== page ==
I am fascinated by elevators. Each of the many times a day I employ one of the four means of horizontal locomotion in my workplace, I think about ways to further optimize speed of transportation, overall throughput or waiting time. My deliberations have nothing to do with my general unease about awkward situations involving co-workers, but date back to my first independent living experience in (or better said, on top of) an old peoples home. The only way to reach the ground floor was to traverse, by means of lift, 5 floors of old peoples home, smell of fumigation included.
The four top-notch high-speed hoists that now ease my daily displacements are a far cry from the sole elevator in front of whose door I remember often having waited for the better part of 10 minutes. Something good has come out of the sufferance, though. Having spent so much time awaiting (and understanding) the lift, I am now well equipped for elevator analysis.
Many people neither understand nor appreciate the two-tier elevator button system, by which one can indicate whether one wants to go up or down. One can only wish them to never have to wait for ones lift to grind its way up through five floors of a residence, taking a 1 minute break on every floor, only to do the same again on its way down. The two-button system is constructed to avoid redundant stops for multiple persons showing up after each other, on the same floor, when the lift travels to another floor in-between. The following situation exemplifies. Person A, wanting to go down, stops the lift on its way up. Person A gets on-board, and the lift continues its journey upwards to fetch person B, after which it starts going down. In the meantime, person C shows up on the same floor where person A got on. Had the lift initially not stopped because the two-tier button indicated that that A wanted to go down, and fetched person B directly, person A & C could have boarded in only one, rather than two, stops.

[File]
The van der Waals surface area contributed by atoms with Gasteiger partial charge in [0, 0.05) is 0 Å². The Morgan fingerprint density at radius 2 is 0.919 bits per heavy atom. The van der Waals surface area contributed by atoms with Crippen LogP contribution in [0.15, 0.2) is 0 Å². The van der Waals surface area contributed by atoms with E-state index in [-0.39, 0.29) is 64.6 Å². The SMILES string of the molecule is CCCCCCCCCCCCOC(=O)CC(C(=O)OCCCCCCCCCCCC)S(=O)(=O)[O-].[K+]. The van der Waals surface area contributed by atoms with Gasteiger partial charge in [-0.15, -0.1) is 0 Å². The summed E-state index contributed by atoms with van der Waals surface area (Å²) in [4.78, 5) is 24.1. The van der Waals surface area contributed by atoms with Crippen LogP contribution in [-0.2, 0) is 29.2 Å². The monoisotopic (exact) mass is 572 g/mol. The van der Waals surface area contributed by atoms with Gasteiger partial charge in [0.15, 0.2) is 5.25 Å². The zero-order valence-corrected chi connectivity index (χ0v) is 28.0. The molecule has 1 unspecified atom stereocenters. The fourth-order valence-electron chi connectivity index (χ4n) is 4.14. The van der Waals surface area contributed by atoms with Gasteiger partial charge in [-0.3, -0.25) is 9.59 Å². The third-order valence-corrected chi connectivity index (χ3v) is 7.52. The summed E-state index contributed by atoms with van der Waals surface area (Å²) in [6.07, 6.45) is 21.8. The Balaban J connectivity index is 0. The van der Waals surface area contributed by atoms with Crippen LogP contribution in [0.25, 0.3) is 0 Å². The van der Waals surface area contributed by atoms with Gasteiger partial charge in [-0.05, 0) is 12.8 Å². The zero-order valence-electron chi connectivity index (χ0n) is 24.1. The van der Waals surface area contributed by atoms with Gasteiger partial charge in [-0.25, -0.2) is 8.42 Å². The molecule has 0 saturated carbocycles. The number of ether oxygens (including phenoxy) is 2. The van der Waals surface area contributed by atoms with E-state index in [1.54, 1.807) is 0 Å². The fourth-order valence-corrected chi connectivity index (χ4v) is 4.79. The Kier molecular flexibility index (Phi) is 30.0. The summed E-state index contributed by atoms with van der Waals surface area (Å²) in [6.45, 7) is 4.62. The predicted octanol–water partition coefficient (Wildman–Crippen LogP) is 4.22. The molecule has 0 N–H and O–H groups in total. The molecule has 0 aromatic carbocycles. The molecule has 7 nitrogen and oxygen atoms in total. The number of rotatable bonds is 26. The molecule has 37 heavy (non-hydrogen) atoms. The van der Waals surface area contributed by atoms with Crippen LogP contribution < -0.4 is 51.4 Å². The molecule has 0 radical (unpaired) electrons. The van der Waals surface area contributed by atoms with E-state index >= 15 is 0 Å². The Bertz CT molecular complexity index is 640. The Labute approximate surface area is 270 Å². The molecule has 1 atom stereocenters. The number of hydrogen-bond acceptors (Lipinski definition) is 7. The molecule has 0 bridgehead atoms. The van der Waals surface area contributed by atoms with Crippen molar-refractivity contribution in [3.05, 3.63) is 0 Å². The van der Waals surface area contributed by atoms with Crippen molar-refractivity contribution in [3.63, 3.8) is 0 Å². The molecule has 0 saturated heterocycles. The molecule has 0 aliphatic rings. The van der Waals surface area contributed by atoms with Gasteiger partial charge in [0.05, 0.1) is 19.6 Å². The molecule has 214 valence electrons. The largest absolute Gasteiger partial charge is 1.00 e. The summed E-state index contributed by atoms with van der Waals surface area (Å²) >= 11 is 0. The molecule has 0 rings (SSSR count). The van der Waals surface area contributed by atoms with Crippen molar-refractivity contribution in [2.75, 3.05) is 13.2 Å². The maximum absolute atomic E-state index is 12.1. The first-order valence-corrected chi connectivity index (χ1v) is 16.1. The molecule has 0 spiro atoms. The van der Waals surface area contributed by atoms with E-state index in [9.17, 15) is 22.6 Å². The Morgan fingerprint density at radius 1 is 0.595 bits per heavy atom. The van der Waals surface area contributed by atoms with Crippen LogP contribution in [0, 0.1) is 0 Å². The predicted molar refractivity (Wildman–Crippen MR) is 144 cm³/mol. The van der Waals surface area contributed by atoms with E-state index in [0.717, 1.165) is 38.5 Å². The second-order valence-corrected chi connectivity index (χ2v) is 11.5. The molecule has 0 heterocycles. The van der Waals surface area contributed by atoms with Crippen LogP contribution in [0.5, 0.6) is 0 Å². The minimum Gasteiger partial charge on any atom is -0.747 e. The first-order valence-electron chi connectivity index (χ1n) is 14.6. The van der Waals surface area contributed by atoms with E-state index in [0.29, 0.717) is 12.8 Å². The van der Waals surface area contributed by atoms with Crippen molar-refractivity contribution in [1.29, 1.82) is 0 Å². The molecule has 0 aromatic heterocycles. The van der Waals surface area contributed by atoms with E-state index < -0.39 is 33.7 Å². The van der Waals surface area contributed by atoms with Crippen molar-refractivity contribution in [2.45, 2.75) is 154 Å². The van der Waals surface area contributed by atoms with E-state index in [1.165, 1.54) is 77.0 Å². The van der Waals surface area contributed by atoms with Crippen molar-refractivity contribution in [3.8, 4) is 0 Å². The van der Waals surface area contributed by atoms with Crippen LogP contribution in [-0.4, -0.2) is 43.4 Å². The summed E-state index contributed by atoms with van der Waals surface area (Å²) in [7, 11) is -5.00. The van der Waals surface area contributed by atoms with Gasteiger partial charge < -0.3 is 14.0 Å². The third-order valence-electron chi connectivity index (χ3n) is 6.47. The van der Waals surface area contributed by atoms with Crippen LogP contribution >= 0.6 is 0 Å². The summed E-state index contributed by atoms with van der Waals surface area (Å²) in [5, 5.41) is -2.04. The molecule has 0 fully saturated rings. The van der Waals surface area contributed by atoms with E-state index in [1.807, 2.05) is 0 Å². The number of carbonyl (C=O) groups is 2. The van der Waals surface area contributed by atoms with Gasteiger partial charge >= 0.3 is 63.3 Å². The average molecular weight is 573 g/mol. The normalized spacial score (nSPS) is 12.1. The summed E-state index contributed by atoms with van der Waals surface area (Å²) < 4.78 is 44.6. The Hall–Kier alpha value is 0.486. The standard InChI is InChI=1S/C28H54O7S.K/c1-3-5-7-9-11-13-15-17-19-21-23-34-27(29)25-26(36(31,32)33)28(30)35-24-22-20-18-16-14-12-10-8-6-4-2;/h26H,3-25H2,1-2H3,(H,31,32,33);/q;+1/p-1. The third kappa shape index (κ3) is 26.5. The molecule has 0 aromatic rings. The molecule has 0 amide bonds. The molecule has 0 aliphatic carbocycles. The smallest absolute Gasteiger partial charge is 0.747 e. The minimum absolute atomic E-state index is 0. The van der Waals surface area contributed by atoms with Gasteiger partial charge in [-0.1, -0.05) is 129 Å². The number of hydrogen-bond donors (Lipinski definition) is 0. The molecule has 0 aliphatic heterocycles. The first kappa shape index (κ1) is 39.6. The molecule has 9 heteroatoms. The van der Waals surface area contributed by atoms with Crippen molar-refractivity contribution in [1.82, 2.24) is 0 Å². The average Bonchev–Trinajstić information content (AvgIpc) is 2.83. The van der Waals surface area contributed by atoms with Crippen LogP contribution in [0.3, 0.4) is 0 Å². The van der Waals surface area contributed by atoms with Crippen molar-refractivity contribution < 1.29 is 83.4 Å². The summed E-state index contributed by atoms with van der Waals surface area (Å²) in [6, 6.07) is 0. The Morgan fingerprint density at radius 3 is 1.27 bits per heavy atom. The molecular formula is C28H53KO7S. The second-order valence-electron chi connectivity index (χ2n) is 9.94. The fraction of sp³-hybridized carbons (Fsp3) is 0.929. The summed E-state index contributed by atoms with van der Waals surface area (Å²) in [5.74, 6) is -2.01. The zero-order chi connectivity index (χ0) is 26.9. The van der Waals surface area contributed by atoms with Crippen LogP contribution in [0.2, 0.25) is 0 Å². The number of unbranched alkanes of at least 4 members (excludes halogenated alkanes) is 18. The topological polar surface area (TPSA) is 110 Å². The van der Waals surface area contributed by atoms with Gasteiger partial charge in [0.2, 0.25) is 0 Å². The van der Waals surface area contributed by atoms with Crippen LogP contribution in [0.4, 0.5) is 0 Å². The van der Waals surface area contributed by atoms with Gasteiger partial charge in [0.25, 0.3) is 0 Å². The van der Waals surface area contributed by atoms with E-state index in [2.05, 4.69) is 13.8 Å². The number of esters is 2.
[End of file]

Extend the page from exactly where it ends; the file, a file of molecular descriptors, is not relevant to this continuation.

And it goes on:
The above behaviour is all the more nasty the longer a lift stops on any given floor. A well placed door-closer button helps in situations in which the lift has been accidentally stopped (or colleagues change heart and/or continue chatting). This is the more appreciated the longer it takes for the doors to close; memories of the door-inhibitors in my first lift still let me lay awake at night.. 20 seconds ARGHHH... In my current workplace, the door closer button certainly features prominently on top of the ranking of most pressed buttons, even above the cafeteria one. Why this is so is everybody's guess, but possible explanations are that this is an expression of peoples general unease of the elevator situation, or the haste with which business is conducted nowadays.
What I have been wrestling with, though, is whether the door closing buttons make an actual difference. My inbuilt clock tells me that the door does not close any sooner, despite repeated button pushing. I intend to investigate the matter, by way of stop-watch, shortly.
Once these rather trivial issues are addressed, one can get down to the high-art of elevator optimization.